Life with a Japanese Family (Top)

The best part of your year in Japan can be the experience of living with a Japanese family, but it can also turn into an uncomfortable situation for everyone involved if you do not manage the adjustment well. Living in a Japanese home will definitely be one of the biggest challenges you will face while you are in Japan, not only because of cultural differences and communication problems, but for the simple reason that it can be hard to live in such close contact with someone for such a long time.

If you apply for a host family, carefully consider your responses to the Housing Questionnaire and be honest. There will be a chance for you to discuss your preferences with Kazaoka-sensei during orientation before you are matched with a family and every effort will be made to match you with a compatible family. Do not be shy at this time, for the sake of yourself and your host-family. Families are screened and selected in advance, and most have housed foreign students through this same program in the past. However, these families are not "tailor-made" to meet your expectations and families may have expectations you will not be able to live up to. Remember that you will be as much of an experience for them as they are for you. A great deal of mutual love and affection can develop between you and your family, but do not expect them to adapt to you. You must be ready, willing and open to adapting to their lifestyle. Expect to do things at their convenience (i.e. laundry, bathing , meals) and not yours.

Some host families may ask you to be home by a certain time at night. Although this may come as a shock at first, these curfews will help you to show respect and tend to disappear after a few weeks. Our experience has been that the more Japanese you speak, the more freedom your host family is likely to give you. Just remember that host families usually set curfews because they are concerned about you. Show respect and obey the curfew from the start. This will build trust.

Do not regard questions such as, "What did you do with your friends last night?" as an invasion of your privacy. Your host family is just trying to make conversation and is curious as to how you are enjoying the Japanese lifestyle. Also, do not be offended by what you may see as "American stereotyping." Your host family, in concern for your comfort, will ask you such things as, "Can you use chopsticks?" Realize that you may come with a better understanding and appreciation of Japanese culture than the family's last host student did. If this is the case, you will be praised for knowing things that you feel are obvious. There are a lot of things that people will say that could be taken the wrong way; try to understand that 99% of the time, they are not trying to insult you.

Bear in mind that one can no more say, "Japanese families are/think/do ______" than one can make such generalizations about American families. Most facets of home life will be decided on a case-by-case basis, and what is and is not acceptable with your host family may be very different from how things are with another student's. As long as you are polite and use common sense, you will not have to worry about stepping on anyone's toes. A good rule of thumb is to treat your host parents as you would treat friends of your real parents. Try to spend time with your host family. You will be surprised how strong a bond you can form in a year's time. Above all, remember that the members of your host family are people first and Japanese second.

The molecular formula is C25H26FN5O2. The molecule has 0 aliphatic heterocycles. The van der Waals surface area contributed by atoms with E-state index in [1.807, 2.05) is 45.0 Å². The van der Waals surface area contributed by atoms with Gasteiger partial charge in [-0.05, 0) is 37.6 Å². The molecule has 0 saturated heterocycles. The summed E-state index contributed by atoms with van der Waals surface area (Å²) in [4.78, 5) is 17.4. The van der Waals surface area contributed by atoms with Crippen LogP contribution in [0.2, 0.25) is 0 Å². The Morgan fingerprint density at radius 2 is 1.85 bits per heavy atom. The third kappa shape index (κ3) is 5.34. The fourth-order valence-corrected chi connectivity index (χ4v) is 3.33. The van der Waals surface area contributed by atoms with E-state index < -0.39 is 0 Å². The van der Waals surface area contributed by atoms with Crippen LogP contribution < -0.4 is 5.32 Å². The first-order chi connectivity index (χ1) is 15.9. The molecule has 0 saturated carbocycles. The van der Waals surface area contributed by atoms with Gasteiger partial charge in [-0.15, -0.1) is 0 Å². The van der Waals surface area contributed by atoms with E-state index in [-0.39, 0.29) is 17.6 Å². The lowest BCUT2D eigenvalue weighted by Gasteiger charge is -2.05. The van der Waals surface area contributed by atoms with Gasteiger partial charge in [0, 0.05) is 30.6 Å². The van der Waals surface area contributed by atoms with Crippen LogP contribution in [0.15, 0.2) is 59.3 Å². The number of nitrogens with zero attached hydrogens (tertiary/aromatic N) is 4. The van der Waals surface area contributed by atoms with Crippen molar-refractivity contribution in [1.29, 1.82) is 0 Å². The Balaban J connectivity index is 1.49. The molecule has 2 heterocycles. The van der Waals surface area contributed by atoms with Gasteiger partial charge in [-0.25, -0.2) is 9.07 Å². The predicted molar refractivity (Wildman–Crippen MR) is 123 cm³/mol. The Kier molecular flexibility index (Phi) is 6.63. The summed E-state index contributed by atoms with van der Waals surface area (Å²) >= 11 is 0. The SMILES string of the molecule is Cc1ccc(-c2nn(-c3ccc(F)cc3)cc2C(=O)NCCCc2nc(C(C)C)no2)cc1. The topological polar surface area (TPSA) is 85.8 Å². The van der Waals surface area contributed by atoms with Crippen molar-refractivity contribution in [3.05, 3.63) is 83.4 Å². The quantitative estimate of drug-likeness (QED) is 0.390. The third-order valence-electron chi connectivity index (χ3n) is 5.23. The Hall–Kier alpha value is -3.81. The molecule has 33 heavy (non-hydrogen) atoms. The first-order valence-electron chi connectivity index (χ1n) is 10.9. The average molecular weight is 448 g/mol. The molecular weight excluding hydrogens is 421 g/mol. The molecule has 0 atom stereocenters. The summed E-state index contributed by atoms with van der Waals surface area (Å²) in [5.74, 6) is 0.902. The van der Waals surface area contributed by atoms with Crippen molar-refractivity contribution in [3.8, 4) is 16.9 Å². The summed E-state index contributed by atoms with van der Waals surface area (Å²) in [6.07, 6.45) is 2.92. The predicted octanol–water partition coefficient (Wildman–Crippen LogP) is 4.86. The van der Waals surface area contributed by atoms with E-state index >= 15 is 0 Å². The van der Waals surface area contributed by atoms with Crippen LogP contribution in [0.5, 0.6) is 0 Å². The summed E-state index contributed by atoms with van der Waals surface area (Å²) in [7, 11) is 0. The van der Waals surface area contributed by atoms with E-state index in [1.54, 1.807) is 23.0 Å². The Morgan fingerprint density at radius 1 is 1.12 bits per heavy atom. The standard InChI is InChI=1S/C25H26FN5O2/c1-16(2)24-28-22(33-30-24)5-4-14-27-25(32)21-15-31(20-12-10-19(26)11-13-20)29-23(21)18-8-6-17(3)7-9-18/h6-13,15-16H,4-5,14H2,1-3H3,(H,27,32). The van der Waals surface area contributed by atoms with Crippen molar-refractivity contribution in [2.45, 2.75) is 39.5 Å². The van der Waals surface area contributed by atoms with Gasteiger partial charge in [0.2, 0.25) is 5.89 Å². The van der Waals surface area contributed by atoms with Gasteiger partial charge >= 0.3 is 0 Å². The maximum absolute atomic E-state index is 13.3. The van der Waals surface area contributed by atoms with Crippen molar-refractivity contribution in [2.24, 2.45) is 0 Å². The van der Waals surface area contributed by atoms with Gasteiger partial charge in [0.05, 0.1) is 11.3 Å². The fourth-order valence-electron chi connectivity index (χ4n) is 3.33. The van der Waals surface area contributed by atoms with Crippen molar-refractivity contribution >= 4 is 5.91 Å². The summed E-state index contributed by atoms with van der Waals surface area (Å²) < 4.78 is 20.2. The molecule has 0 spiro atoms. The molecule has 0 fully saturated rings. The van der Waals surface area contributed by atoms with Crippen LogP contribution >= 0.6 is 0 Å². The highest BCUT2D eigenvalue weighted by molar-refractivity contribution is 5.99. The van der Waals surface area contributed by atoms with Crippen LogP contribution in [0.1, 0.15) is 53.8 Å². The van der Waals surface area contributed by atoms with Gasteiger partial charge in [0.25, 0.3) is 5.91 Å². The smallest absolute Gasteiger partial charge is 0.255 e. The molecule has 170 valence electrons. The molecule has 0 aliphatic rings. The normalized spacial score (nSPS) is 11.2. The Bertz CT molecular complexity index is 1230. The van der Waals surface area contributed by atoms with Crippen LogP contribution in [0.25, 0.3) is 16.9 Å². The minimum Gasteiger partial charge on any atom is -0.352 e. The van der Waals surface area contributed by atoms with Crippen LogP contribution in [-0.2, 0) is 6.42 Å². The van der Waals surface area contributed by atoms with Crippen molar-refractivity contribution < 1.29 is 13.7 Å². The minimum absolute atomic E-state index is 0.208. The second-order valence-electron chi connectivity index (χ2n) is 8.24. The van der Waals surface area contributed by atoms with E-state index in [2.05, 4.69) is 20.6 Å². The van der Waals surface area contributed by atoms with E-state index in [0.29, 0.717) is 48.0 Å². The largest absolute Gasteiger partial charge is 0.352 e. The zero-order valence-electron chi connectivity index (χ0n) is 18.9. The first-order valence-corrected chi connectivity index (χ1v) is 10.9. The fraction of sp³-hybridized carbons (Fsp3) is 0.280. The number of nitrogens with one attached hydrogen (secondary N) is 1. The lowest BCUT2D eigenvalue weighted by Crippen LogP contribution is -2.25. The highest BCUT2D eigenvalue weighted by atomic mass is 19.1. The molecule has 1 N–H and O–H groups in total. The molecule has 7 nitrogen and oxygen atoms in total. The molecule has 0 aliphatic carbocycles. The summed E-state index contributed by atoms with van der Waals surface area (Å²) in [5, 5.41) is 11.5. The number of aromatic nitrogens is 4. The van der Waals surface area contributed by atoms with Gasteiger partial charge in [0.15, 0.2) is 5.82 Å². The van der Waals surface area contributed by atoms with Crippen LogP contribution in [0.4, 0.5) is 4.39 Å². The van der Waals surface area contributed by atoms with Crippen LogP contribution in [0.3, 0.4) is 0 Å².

Your behavior when you first arrive will set precedents for the rest of the time you live with your host family. The relationship you will have with your host family will be determined in the first few months of living together. So it is important to exert effort to form a good relationship at this time. Honesty is always appreciated in host family situations. The more honest you are about yourself and what you are doing, the more your host family will trust you. Though this may seem hard at first, it establishes the groundwork for a good relationship that will make your life a lot easier as time goes by. Use English as little as possible from the start; get into the habit of speaking only Japanese when you are at home. Be open and friendly. Do not forget to bring lots of family photographs--one of the fastest ways to establish a rapport with your Japanese family is to let them know something about your own family and hometown through photographs and postcards. You can practice speaking Japanese when you tell them about all of the people and places in the photographs.

Living with a Japanese family is not always easy. In order to prevent or minimize any conflicts between you and your family, it is a good idea to keep in mind some characteristics of the Japanese and the concept of the Japanese family in general. They have been taught that it is very important to harmonize actions and thoughts to other people with whom they have a personal relationship, and to subordinate themselves to their family, school, and company. Therefore, many times they will feel it is better not to confront you with something you are doing which they feel is wrong or displeasing. Do not assume that just because they do not complain, everything is okay. Make sure there is some kind of communication. Do not take advantage of their silence (e.g., raiding the fridge whenever you feel like it). Try to iron out any problems you might have as soon as they occur. By all means, feel free to talk over any difficulties with Kazaoka-sensei, but try to communicate with your family first. Kazaoka-sensei can talk to your family for you to see how they feel about the problem (or if they feel there is a problem) and report back to you. Your family is also more likely to consult Kazaoka-sensei about any perceived problems than confront you directly about them. Notice the indirectness of this approach.